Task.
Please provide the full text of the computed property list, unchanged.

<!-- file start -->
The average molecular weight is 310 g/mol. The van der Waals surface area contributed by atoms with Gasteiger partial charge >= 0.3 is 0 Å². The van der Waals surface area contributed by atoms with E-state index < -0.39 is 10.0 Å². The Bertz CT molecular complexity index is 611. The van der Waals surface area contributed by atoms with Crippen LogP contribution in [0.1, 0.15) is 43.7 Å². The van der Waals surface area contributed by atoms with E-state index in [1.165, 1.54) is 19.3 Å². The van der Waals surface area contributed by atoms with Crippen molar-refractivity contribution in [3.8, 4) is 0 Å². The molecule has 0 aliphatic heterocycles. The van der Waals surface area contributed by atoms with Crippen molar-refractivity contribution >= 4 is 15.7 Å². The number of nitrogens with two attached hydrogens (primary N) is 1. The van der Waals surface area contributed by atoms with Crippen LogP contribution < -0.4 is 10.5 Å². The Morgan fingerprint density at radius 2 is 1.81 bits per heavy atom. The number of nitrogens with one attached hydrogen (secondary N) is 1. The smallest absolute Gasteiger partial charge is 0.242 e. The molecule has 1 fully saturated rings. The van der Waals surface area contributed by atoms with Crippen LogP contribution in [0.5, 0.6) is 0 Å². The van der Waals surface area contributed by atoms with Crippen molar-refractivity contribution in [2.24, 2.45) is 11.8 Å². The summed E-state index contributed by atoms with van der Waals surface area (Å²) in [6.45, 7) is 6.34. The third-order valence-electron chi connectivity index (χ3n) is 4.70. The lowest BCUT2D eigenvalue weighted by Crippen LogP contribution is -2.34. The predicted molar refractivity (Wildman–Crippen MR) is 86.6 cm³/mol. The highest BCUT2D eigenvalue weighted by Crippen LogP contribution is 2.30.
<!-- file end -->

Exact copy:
The average molecular weight is 310 g/mol. The van der Waals surface area contributed by atoms with Gasteiger partial charge >= 0.3 is 0 Å². The van der Waals surface area contributed by atoms with E-state index < -0.39 is 10.0 Å². The Bertz CT molecular complexity index is 611. The van der Waals surface area contributed by atoms with Crippen LogP contribution in [0.1, 0.15) is 43.7 Å². The van der Waals surface area contributed by atoms with E-state index in [1.165, 1.54) is 19.3 Å². The van der Waals surface area contributed by atoms with Crippen molar-refractivity contribution in [3.8, 4) is 0 Å². The molecule has 0 aliphatic heterocycles. The van der Waals surface area contributed by atoms with Crippen molar-refractivity contribution >= 4 is 15.7 Å². The number of nitrogens with two attached hydrogens (primary N) is 1. The van der Waals surface area contributed by atoms with Crippen LogP contribution < -0.4 is 10.5 Å². The Morgan fingerprint density at radius 2 is 1.81 bits per heavy atom. The number of nitrogens with one attached hydrogen (secondary N) is 1. The smallest absolute Gasteiger partial charge is 0.242 e. The molecule has 1 fully saturated rings. The van der Waals surface area contributed by atoms with Crippen LogP contribution in [0.5, 0.6) is 0 Å². The van der Waals surface area contributed by atoms with Crippen molar-refractivity contribution in [2.24, 2.45) is 11.8 Å². The summed E-state index contributed by atoms with van der Waals surface area (Å²) in [6.45, 7) is 6.34. The third-order valence-electron chi connectivity index (χ3n) is 4.70. The lowest BCUT2D eigenvalue weighted by Crippen LogP contribution is -2.34. The predicted molar refractivity (Wildman–Crippen MR) is 86.6 cm³/mol. The highest BCUT2D eigenvalue weighted by Crippen LogP contribution is 2.30.